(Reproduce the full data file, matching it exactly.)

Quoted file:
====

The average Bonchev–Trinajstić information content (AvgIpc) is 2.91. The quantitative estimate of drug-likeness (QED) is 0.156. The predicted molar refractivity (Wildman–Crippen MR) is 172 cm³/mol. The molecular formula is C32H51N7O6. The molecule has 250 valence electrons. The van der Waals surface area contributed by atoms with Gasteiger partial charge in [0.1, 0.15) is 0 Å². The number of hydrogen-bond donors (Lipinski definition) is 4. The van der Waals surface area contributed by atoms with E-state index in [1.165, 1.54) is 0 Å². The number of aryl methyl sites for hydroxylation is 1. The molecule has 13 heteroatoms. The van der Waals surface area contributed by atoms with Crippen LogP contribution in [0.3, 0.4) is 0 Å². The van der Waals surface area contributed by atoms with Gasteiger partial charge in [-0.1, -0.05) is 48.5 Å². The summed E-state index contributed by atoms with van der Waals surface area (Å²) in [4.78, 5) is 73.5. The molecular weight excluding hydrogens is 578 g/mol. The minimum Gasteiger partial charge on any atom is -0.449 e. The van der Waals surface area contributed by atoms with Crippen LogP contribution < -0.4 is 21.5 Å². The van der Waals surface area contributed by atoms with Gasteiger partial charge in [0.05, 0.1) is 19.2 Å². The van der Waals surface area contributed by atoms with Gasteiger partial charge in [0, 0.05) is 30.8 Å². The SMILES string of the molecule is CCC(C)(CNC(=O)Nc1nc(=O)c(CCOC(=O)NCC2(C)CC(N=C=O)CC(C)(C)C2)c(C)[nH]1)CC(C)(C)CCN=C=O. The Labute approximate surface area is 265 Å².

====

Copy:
The average Bonchev–Trinajstić information content (AvgIpc) is 2.91. The quantitative estimate of drug-likeness (QED) is 0.156. The predicted molar refractivity (Wildman–Crippen MR) is 172 cm³/mol. The molecular formula is C32H51N7O6. The molecule has 250 valence electrons. The van der Waals surface area contributed by atoms with Gasteiger partial charge in [0.1, 0.15) is 0 Å². The number of hydrogen-bond donors (Lipinski definition) is 4. The van der Waals surface area contributed by atoms with E-state index in [1.165, 1.54) is 0 Å². The number of aryl methyl sites for hydroxylation is 1. The molecule has 13 heteroatoms. The van der Waals surface area contributed by atoms with Crippen LogP contribution in [0.3, 0.4) is 0 Å². The van der Waals surface area contributed by atoms with Gasteiger partial charge in [-0.1, -0.05) is 48.5 Å². The summed E-state index contributed by atoms with van der Waals surface area (Å²) in [4.78, 5) is 73.5. The molecular weight excluding hydrogens is 578 g/mol. The minimum Gasteiger partial charge on any atom is -0.449 e. The van der Waals surface area contributed by atoms with Crippen LogP contribution < -0.4 is 21.5 Å². The van der Waals surface area contributed by atoms with Gasteiger partial charge in [0.05, 0.1) is 19.2 Å². The van der Waals surface area contributed by atoms with Gasteiger partial charge in [0, 0.05) is 30.8 Å². The SMILES string of the molecule is CCC(C)(CNC(=O)Nc1nc(=O)c(CCOC(=O)NCC2(C)CC(N=C=O)CC(C)(C)C2)c(C)[nH]1)CC(C)(C)CCN=C=O. The Labute approximate surface area is 265 Å².